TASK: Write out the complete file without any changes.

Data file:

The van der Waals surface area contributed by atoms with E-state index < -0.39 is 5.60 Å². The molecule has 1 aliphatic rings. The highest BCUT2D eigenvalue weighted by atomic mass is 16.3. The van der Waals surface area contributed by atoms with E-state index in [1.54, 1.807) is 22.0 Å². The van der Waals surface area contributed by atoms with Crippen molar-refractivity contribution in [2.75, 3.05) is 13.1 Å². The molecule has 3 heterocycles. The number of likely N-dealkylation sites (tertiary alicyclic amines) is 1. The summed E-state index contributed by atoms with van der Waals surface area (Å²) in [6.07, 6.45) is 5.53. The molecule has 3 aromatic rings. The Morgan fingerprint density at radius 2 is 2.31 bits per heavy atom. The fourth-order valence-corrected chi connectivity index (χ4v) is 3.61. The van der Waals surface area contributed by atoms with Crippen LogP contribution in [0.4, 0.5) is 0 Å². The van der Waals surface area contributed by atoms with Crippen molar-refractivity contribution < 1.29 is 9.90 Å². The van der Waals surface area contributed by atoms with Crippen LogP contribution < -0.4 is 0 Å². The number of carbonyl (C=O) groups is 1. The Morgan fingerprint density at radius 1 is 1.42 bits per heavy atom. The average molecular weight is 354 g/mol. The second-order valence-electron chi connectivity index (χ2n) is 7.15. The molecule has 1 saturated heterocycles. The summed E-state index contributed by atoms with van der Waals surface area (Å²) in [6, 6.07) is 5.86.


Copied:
The van der Waals surface area contributed by atoms with E-state index < -0.39 is 5.60 Å². The molecule has 1 aliphatic rings. The highest BCUT2D eigenvalue weighted by atomic mass is 16.3. The van der Waals surface area contributed by atoms with E-state index in [1.54, 1.807) is 22.0 Å². The van der Waals surface area contributed by atoms with Crippen molar-refractivity contribution in [2.75, 3.05) is 13.1 Å². The molecule has 3 heterocycles. The number of likely N-dealkylation sites (tertiary alicyclic amines) is 1. The summed E-state index contributed by atoms with van der Waals surface area (Å²) in [6.07, 6.45) is 5.53. The molecule has 3 aromatic rings. The Morgan fingerprint density at radius 2 is 2.31 bits per heavy atom. The fourth-order valence-corrected chi connectivity index (χ4v) is 3.61. The van der Waals surface area contributed by atoms with Crippen LogP contribution in [0.4, 0.5) is 0 Å². The van der Waals surface area contributed by atoms with Crippen molar-refractivity contribution < 1.29 is 9.90 Å². The van der Waals surface area contributed by atoms with Crippen LogP contribution < -0.4 is 0 Å². The number of carbonyl (C=O) groups is 1. The Morgan fingerprint density at radius 1 is 1.42 bits per heavy atom. The average molecular weight is 354 g/mol. The second-order valence-electron chi connectivity index (χ2n) is 7.15. The molecule has 1 saturated heterocycles. The summed E-state index contributed by atoms with van der Waals surface area (Å²) in [6, 6.07) is 5.86.